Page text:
Wednesday, July 18, 2012

Imaginative color in 19th century fantasy art - Part 1

Here are a few of the images previously posted in my “Victorian Fantasy Art” album on Facebook, but with new comments:
This is a painting by Benes Knupfer who has pushed the colors in a lyrical direction.
Before color photography began limiting the imagination of artist by “dumbing down” the color range that they were used to seeing (remember that the photographic process compresses the millions of color shades of nature into a mechanically limited few thousand) fantasy artists felt free to stretch the colors in their paintings in lyrical and dramatic directions, though always taking care to maintain a naturalistic proportional relationship among the colors.

A mysterious beauty of a painting by Maximilian Pirner who has made some unexpected color choices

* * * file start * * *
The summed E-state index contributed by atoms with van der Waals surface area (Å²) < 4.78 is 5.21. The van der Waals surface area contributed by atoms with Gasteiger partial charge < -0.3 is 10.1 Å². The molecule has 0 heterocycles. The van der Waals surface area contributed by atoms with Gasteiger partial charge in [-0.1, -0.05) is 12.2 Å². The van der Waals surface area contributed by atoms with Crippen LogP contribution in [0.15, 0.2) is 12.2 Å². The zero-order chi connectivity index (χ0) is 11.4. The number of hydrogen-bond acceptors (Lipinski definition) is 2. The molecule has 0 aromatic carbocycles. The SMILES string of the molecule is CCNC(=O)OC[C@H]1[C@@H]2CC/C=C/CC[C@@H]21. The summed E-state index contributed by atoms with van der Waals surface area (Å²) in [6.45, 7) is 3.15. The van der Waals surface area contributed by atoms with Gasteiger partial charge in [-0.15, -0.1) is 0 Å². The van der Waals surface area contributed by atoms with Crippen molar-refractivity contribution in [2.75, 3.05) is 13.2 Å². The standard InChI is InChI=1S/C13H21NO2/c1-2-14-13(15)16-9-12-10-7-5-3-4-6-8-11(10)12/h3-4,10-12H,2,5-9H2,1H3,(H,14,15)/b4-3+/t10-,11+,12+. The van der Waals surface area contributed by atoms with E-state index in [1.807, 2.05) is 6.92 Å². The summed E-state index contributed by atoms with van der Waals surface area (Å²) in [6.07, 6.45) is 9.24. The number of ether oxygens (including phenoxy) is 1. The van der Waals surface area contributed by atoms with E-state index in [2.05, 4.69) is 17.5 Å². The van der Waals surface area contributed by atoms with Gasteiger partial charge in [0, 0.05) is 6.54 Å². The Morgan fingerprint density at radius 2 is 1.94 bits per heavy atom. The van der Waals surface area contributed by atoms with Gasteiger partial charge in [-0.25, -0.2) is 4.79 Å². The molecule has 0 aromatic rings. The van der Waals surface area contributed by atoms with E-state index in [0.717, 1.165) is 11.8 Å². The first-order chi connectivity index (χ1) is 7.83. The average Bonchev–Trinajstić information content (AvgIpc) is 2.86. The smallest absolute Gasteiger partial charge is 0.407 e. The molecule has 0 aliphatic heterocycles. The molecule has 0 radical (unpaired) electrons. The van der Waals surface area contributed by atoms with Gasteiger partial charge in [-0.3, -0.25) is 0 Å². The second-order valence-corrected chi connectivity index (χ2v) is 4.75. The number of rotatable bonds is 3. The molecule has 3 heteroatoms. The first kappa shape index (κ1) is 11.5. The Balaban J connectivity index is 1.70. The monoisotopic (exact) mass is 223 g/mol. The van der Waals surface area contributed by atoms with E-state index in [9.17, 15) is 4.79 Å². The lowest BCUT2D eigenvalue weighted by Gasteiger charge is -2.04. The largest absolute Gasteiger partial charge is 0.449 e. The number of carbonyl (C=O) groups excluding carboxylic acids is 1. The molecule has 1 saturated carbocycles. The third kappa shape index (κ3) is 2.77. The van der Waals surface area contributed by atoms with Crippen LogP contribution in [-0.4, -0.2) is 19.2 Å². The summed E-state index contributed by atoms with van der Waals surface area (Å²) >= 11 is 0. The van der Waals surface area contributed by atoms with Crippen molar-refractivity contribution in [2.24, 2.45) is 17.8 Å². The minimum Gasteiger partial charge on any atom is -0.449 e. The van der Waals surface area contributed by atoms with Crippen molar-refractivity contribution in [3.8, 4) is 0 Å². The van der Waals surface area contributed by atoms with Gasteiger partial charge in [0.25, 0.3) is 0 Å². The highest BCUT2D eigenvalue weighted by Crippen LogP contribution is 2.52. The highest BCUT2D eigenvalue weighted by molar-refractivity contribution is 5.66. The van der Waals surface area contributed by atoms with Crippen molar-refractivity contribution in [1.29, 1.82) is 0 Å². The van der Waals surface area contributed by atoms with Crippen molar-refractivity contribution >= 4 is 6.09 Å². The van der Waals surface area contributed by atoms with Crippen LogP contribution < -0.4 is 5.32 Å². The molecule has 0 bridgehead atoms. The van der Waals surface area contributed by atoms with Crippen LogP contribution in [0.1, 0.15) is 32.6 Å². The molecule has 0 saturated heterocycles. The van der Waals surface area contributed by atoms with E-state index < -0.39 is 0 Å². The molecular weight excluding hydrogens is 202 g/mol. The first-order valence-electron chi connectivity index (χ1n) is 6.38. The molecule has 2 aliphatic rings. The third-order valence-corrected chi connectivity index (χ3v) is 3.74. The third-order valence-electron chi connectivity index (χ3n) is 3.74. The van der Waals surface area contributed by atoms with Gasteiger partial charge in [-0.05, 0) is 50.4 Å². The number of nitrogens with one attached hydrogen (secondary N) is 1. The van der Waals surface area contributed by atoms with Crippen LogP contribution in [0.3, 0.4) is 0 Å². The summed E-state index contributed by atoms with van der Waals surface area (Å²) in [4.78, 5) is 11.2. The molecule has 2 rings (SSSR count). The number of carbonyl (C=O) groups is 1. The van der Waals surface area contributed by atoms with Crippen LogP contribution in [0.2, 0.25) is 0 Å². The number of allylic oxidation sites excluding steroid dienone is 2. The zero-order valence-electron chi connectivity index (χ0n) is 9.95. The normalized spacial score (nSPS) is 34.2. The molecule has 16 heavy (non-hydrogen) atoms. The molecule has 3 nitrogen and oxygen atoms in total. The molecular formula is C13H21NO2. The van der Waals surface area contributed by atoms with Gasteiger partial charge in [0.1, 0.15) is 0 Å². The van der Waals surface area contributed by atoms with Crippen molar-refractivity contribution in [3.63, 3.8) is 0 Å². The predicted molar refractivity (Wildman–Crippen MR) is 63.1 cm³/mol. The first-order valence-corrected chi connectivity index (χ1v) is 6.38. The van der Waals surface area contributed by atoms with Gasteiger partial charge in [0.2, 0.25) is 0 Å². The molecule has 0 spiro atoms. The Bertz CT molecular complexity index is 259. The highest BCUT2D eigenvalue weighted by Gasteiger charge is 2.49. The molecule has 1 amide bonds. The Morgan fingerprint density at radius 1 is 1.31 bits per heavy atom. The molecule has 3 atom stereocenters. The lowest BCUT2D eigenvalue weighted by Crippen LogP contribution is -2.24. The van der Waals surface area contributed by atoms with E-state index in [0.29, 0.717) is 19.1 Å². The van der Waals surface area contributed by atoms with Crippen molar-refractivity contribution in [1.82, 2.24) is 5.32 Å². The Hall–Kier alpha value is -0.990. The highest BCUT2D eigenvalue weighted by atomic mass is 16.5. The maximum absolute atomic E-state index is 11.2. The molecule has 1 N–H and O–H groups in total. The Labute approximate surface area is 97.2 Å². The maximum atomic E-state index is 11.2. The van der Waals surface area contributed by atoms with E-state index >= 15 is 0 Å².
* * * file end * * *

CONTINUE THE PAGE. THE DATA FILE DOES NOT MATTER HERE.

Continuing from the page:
This made sure that even as the colors were exaggerated the image still gave the impression of being a believably real representation. When these proportional relationships between colors and values are lost the image begins to look cartoony and the main goal of good fantasy art: “To make the unreal seem real” is lost as well.

"Pharaoh's Army Engulfed By The Red Sea" by Frederick Arthur Bridgman.
Gaston Bussiere's painting of "The Rhine Maidens"

Another Bussiere painting of sirens.  He always paints with highly saturated colors.

1 comment:

  1. All beautiful examples Richard. I know I really need to work on my own use of color!